Drink driving: proposed sentence increase


As regular readers will know, I run a drink driving solicitor firm and so have a particular interest in drink driving cases, so when I came across the Drink Driving (Repeat Offenders) Bill on the Parliament website I had to say something about it.

Rehman Chishti MP for Gillingham and Rainham has laid the Drink Driving (Repeat Offenders) Bill before Parliament under the 10-minute rule.  Because it is a private members bill there is little chance of it becoming law unless the government decides to allow it sufficient Parliamentary time to progress through Parliament.

Currently people convicted of drink driving can receive a maximum of six-months imprisonment no matter how many times they have been convicted in the past and no matter how high the level of alcohol in their system at the time they drove.

The Drink Driving (Repeat Offenders) Bill will give magistrates the power to send cases to the Crown Court where offenders can be sent to prison for up to two-years.  It’s unclear whether the Bill will convert drink driving into an either-way offence, which means that trials can be heard in the Crown Court as well as the magistrates’ court.  Normally, where an offence carries more than six-months imprisonment it follows that a trial can be heard in the Crown Court.  At the time of writing the full text of the Bill has yet to be published but the summary suggests that the Crown Court would have no power to hear trials but merely to sentence repeat offenders.  That would make it the only offence to be tried only in the magistrates' but with sentence imposed by the Crown Court, which makes me wonder at the quality of the drafting that has gone into the Bill, but time will tell on that front.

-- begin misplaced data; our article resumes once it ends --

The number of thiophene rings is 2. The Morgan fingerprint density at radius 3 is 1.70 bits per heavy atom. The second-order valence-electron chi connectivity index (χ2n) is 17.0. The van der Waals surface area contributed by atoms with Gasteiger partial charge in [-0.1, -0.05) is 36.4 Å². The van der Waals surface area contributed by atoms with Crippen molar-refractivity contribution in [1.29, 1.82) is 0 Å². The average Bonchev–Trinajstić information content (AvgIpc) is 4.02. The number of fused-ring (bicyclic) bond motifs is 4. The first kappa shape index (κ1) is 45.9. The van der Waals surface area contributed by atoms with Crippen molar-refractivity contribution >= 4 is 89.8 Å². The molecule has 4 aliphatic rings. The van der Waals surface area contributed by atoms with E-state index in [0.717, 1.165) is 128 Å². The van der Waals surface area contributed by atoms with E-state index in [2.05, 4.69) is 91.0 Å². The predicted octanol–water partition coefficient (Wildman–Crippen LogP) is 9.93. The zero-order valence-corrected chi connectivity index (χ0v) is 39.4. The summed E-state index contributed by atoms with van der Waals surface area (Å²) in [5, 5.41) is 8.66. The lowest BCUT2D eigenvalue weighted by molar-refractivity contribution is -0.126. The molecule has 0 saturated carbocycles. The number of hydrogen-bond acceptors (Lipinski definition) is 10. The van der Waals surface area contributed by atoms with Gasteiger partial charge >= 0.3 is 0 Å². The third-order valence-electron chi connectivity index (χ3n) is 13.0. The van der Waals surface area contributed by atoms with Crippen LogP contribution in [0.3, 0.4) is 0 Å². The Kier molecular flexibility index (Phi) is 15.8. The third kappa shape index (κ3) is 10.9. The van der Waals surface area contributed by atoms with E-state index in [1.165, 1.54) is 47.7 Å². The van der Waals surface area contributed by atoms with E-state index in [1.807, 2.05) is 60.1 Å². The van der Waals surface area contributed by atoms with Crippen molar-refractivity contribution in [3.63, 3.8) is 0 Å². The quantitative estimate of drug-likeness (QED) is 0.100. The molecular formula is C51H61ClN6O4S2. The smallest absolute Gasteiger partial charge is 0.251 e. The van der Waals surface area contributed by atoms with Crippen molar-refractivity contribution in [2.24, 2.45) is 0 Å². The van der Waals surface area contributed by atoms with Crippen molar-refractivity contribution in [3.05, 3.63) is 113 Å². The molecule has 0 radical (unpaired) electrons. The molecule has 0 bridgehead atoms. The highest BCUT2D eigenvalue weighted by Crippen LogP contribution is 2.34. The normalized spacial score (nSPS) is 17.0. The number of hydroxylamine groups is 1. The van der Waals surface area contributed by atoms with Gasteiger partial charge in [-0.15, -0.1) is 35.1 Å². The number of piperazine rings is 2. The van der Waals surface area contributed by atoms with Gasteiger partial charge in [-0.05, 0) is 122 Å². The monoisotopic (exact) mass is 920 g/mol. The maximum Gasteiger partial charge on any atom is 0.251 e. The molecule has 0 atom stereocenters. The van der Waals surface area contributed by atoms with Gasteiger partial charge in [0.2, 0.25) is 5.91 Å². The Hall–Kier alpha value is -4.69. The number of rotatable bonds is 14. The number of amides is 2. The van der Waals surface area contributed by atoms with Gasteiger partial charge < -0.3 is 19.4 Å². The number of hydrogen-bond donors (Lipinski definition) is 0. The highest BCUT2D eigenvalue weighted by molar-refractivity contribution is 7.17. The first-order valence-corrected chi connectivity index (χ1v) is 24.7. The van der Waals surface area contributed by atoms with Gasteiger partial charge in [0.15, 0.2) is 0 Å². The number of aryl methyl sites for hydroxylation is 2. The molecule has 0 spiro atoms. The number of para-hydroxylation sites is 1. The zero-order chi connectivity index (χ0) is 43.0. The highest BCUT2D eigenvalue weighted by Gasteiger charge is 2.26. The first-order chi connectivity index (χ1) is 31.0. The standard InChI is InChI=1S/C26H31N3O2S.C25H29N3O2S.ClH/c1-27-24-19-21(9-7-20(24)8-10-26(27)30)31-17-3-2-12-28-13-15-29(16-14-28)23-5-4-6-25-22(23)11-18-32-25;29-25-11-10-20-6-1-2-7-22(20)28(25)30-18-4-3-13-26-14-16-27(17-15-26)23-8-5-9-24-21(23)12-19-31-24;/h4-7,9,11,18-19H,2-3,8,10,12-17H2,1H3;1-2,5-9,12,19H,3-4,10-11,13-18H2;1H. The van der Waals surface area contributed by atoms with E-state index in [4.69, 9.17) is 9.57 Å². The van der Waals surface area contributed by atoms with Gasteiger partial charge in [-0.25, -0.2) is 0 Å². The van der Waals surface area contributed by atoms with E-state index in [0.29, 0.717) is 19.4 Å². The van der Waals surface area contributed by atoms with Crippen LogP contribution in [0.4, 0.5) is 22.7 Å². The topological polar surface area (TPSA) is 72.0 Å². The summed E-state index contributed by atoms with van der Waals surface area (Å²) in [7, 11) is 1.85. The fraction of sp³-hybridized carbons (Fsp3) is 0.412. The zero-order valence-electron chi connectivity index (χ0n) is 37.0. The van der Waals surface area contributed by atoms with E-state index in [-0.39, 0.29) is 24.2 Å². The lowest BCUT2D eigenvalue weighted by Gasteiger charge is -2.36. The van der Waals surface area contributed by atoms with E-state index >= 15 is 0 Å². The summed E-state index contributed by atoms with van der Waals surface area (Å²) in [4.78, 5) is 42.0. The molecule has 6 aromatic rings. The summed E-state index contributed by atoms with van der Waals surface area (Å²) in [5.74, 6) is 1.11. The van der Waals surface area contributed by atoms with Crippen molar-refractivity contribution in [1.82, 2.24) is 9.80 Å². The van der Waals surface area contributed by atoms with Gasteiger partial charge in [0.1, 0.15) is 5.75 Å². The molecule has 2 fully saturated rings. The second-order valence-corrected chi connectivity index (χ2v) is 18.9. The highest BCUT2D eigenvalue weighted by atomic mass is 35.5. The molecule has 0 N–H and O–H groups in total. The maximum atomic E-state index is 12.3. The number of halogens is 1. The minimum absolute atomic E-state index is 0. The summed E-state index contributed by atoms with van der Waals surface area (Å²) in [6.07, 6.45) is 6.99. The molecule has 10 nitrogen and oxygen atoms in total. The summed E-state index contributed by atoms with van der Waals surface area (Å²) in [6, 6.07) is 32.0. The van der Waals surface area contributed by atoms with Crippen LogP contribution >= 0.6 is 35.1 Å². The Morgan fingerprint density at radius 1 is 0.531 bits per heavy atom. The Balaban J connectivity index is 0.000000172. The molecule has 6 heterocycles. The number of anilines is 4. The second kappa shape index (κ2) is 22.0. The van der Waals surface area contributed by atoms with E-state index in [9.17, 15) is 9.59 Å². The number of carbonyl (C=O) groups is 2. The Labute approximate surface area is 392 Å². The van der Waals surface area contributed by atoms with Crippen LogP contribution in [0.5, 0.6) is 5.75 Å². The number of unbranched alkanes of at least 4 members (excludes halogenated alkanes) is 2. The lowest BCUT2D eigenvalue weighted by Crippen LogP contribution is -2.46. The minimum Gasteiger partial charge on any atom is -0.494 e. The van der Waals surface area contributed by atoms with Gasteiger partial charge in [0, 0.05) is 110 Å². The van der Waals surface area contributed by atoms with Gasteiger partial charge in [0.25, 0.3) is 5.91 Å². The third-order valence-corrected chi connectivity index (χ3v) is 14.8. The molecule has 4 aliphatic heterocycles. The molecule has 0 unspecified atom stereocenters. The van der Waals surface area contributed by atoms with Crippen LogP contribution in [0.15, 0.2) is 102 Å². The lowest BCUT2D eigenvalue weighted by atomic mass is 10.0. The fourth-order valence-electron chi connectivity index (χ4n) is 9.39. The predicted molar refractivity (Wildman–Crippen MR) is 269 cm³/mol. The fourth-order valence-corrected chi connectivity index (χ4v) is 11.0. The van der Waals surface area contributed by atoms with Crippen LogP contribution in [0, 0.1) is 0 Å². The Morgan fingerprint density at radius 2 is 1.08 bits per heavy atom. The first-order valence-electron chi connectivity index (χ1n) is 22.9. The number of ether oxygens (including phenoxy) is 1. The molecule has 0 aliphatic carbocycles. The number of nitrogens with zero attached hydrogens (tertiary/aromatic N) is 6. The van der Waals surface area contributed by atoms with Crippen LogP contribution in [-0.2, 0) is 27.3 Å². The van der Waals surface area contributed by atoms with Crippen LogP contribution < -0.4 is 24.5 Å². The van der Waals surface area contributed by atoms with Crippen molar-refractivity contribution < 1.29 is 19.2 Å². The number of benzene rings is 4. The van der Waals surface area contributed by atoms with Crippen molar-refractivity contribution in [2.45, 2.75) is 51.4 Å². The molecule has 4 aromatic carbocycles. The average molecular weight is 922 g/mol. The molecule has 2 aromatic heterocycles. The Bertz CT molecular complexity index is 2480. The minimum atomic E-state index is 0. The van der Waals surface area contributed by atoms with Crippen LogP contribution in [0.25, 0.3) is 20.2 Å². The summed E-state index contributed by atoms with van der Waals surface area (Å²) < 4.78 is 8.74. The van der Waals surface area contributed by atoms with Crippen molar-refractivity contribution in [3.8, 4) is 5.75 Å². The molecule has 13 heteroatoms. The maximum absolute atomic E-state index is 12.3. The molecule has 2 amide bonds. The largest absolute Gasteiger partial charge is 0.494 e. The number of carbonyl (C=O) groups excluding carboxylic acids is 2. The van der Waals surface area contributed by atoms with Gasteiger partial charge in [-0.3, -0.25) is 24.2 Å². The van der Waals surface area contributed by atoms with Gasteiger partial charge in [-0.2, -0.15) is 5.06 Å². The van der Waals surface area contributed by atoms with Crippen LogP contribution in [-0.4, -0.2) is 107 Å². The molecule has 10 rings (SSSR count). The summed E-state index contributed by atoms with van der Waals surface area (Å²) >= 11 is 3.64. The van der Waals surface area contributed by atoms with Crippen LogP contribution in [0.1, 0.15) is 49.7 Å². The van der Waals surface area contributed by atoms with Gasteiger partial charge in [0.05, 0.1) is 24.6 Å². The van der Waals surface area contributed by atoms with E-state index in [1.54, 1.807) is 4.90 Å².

I’ve long been surprised by the very low sentences attracted by drink driving offences in comparison to vilification aimed at drink drivers by police and government so I’m not surprised to see a bill like this appear.

Comments

  1. This comment has been removed by a blog administrator.

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  2. Private Members' Bills (except "handouts" which are Government Bills in disguise) are propaganda, not legislation, and this is going nowhere. The Bill will probably not even be printed.

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    Replies
    1. Yep, I'm inclined to agree.

      I wrote to the MP responsible for this bill asking for a copy of it... never got a reply so can only assume that despite proposing the change, it's something he's not really that interested in.

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